3D Relive Video of Today's Hike

On my way home from Monument Peak, I decided to make a detour and head out to Lake Henshaw to recover a "family" of survey marks aptly named LAKE, on my way there, I had two interesting reference marks to look for that appeared to be right along the roadside on SR 79. I sent my wife a text letting her know I was "off-trail" and that I would be doing some survey marking hunting on my way home, in other words, "I'll be late, but don't worry, I didn't fall off a cliff" 🤣


PART II - Boundary Marks and The Lone Tree

Santa Ysabel Indian Reservation Drive-By Recoveries

Marks Recovered: 4

Discs Recovered: 0

Non-Disc Type Recovered: 4

Type of Marks Recovered: 2 (1 New - "Lone Tree")

GPS on Bench Marks Priorities: 0

The two marks I selected seemed to be very close to the road and could easily fall into my category of Drive-By Recoveries. I found them on the Waymarking website and they were Bureau of Land Management (BLM) pipe cap marks set in 1974 as references to existing boundary monuments MON 28 and MON 40 respectively. The interesting thing was that the Township was stamped on the pipe cap, in the same manner, that I'd expect to see on a Section Corner Mark. This was the first time I've seen this on a reference mark and it piqued my curiosity.

The person who posted the recovery just posted the reference marks and didn't make any mention of locating the actual monuments, but I was hopeful I'd be able to find them. I was optimistic because earlier this year I had located a pipe cap marker designated MON 37 not too far from where these marks were. It was a boundary marker placed by the General Land Office (GLO) set in 1974 that referred back to an original mark set in 1915, it was also stamped "SYIR" which I learned was shorthand for Santa Ysabel Indian Reservation. Based on that recovery, I was hoping the reference marks would lead me to the same kind of markers for MON 28 and MON 40.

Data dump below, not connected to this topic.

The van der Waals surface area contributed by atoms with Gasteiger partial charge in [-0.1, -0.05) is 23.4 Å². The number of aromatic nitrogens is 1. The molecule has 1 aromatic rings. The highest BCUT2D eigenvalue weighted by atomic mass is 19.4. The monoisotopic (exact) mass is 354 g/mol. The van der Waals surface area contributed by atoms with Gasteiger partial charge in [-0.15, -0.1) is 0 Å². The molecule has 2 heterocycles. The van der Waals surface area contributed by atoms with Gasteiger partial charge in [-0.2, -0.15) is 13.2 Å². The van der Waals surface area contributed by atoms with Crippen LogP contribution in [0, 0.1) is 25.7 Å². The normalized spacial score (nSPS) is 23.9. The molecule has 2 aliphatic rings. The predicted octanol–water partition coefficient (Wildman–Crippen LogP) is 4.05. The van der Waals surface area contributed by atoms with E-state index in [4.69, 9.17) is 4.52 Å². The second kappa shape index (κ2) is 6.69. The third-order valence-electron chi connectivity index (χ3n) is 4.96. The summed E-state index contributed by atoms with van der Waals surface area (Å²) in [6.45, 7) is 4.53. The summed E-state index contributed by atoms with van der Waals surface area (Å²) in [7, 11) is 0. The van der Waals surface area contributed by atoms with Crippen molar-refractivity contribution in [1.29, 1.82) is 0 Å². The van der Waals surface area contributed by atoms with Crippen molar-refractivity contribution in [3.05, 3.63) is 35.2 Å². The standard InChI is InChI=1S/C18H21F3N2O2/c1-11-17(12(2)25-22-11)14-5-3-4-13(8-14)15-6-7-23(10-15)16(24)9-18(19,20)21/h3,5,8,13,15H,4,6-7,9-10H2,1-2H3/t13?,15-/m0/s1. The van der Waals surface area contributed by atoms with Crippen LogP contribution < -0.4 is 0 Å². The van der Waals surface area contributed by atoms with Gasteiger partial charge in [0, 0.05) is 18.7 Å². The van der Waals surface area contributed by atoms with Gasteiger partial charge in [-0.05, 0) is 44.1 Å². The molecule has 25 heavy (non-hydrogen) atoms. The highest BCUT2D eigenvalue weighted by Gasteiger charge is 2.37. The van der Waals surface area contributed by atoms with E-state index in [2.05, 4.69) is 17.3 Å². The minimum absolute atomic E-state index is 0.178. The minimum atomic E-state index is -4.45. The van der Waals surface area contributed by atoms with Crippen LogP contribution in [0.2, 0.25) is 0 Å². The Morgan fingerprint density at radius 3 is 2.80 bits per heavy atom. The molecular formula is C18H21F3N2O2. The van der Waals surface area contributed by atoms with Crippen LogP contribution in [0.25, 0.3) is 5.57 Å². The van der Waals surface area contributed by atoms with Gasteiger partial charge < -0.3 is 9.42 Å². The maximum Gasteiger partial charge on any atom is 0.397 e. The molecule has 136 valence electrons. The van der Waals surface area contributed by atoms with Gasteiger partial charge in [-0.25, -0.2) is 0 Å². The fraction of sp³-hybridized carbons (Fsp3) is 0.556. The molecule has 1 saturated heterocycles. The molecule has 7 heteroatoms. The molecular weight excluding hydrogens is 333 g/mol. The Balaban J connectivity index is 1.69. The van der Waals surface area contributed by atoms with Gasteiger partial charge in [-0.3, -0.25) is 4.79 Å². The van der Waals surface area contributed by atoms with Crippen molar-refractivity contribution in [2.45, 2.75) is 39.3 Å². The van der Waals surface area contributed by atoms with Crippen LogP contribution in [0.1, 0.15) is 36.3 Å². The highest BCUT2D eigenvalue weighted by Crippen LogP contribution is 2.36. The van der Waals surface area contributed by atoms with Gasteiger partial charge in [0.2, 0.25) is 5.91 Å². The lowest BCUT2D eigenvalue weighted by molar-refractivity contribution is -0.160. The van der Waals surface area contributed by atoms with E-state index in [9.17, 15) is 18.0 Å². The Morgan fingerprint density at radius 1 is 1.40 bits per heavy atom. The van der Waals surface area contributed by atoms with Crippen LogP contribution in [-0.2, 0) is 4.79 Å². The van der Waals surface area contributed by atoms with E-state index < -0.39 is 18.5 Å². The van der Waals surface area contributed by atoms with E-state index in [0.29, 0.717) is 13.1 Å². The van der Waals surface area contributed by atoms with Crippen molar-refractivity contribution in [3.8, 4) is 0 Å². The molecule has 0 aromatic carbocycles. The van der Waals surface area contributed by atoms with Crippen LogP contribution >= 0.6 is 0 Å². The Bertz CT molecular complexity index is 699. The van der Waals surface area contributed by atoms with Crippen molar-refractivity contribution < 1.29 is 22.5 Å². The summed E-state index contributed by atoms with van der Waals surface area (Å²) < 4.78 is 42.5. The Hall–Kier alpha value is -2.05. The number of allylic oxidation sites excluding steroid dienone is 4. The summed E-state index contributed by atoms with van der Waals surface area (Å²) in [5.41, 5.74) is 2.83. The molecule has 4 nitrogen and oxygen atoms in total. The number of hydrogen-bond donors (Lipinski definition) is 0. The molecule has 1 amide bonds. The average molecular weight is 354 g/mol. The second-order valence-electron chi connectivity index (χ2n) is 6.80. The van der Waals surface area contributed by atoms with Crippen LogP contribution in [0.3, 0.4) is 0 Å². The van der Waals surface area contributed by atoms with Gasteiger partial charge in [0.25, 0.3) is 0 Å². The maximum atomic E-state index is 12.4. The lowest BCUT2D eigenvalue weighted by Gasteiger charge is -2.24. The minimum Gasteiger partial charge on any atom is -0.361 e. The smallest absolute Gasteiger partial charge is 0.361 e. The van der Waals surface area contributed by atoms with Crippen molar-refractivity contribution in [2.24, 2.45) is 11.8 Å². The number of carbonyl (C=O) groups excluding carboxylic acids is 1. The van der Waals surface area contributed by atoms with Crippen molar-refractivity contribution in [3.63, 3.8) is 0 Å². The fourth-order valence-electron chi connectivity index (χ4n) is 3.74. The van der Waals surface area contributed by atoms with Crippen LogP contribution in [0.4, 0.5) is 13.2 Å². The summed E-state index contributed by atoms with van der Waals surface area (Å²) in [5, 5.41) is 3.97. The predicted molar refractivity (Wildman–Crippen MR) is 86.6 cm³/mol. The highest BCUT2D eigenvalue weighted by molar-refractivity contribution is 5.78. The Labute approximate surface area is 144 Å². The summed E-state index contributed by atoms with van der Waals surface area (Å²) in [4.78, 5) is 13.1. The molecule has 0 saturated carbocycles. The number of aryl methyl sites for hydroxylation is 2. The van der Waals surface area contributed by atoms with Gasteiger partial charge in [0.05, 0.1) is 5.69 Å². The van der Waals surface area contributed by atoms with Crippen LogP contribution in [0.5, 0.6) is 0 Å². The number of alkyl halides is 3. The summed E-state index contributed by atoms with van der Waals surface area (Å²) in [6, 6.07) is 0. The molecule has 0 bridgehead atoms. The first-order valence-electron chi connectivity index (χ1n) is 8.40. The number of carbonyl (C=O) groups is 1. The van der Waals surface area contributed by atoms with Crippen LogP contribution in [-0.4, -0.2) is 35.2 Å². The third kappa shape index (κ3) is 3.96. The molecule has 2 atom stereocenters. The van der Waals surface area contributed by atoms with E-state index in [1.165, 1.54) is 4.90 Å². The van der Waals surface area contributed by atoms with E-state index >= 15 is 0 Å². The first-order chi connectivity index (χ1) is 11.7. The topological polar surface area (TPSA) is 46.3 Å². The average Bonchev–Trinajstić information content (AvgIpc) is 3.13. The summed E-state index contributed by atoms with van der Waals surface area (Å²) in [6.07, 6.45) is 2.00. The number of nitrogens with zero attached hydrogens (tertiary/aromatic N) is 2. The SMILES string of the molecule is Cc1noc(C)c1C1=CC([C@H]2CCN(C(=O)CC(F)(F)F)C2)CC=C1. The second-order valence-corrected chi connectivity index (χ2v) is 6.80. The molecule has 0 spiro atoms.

My research on the history of these numbered boundary monuments led me to the BLM General Land Office database to locate copies of the original land surveys of the area. I downloaded images of all the relevant survey maps (see images below) and spent the better part of a day going over them. This was one time when I wished I had multiple screens for my home computer setup, as I was constantly switching between the historical maps and my present-day topographical maps in GAIA, finding reference points and trying to plot all the monuments in GAIA.

A Brief Historical Detour